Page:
A substantially rigid rod member 16 is positioned within the cylindrical pole member 10 and is connected at its opposite ends to the respective end caps 12 and 14 in a manner that will be described in further detail in connection with the later figures of the drawings.
A base member 18 is adapted to be attached to a fixed support surface 20, which may be the pavement surface of a roadway or the like, the ground itself or any other fixed support surface to which a boundary marker is to be attached.
Interconnecting the base member 18 and the first end cap 12 of the cylindrical pole member 10 is a substantially solid unitary flexible support member 22, which may be of rubber or the like. The support member 22 is adapted to flex when the cylindrical pole member 10 is subjected to impact forces, enabling the entire cylindrical pole member 10 to be deflected through substantially ninety degrees, as shown in FIG. 4. As seen in that figure, the cylindrical pole member 10 remains substantially rigid, and the flexing of the entire assembly is made possible by the resilience of the flexible support member 22.
The overall configuration of the support member 22 is generally cylindrical, including first and second circular end faces 24 and 26, respectively, and a surface of revolution 28 therebetween, as may be seen in FIG. 2. In the preferred embodiment shown in these drawings, the surface of revolution 28 is concave, and the flexible support member 22 is, accordingly, of generally hour-glass configuration. Where the boundary marker of the present invention is utilized in ambient conditions of relatively high wind velocity, it is sometimes desirable to employ a support member 22 of overall cylindrical configuration in which the surface of revolution 28 is a cylindrical surface having linear lengthwise elements, as opposed to the concave surface of revolution 28 shown in the drawings herein. Obviously, the fully cylindrical configuration of the support member 22 provides an additional element of stiffness resisting deflection of the pole member 10, thus providing better performance in a windy setting.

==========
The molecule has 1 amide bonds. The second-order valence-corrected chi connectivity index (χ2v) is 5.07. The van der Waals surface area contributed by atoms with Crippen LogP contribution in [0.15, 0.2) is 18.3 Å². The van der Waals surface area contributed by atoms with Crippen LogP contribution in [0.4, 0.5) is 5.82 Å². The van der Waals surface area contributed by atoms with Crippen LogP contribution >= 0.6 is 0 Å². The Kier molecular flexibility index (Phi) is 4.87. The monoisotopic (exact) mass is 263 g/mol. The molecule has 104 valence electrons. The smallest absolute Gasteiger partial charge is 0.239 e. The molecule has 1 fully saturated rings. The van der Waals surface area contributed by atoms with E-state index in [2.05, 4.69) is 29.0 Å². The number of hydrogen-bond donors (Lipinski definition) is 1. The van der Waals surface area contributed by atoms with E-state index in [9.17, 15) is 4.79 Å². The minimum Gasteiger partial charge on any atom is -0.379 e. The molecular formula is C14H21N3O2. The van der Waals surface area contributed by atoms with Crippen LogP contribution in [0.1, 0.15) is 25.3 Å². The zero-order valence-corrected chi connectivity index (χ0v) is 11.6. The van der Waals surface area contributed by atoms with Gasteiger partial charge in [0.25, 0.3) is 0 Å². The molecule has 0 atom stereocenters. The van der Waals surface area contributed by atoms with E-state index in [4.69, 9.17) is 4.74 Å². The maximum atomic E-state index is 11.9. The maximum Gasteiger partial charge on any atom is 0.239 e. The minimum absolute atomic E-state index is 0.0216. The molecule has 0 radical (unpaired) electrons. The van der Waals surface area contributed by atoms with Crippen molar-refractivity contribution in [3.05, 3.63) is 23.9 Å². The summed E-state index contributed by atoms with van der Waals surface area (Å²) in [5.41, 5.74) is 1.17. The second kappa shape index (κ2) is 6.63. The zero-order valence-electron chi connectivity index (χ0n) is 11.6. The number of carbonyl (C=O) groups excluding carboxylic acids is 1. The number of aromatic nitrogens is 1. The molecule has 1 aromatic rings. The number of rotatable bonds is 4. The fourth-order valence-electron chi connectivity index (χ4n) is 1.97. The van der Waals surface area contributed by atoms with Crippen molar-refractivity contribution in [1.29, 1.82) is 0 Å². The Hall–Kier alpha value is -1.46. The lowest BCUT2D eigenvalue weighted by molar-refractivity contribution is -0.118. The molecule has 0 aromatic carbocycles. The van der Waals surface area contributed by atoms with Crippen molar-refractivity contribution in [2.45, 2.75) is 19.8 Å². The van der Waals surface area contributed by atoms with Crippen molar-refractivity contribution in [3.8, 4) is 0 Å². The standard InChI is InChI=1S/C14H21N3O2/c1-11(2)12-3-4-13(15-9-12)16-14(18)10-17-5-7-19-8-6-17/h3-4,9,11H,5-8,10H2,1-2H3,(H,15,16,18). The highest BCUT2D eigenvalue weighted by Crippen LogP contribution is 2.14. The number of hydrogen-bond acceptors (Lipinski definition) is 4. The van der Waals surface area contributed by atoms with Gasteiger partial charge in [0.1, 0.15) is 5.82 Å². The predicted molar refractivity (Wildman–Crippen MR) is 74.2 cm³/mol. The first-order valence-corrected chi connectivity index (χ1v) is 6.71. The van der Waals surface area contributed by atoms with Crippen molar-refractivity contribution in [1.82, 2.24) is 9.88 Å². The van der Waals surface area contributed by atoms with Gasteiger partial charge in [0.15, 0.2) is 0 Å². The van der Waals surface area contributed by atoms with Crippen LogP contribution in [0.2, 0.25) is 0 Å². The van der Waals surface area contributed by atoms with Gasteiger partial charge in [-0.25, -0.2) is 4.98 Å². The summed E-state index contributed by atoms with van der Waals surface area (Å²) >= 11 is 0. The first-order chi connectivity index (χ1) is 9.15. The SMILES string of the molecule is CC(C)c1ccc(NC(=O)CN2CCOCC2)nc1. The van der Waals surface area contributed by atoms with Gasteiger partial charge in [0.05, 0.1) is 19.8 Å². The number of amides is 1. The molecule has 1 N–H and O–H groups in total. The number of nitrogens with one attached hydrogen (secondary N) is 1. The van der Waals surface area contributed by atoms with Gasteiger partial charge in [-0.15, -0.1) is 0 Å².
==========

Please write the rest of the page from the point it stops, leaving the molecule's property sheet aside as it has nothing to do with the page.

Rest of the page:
In connection with boundary markers, traffic delineators and the like known and utilized prior to the present invention, it has been common to also utilize a reflective member, such as reflective tape or the like, positioned as desired on the upstanding pole member. In this manner, the boundary markers of the prior art were rendered more visible at night, since the reflective member would reflect the light of vehicle headlamps and render the boundary marker more visible to an approaching vehicle. However, the reflective members of the markers or delineators of the prior art were positioned at the external surface of the device, one common method of providing the reflective surface being simply the addition of reflective tape to the external surface of the upstanding pole. Unfortunately, such tapes and other external reflective surface members suffer considerable wear and actual destruction upon repeated impact by passing vehicles, thus seriously impairing the visibility of the prior art devices.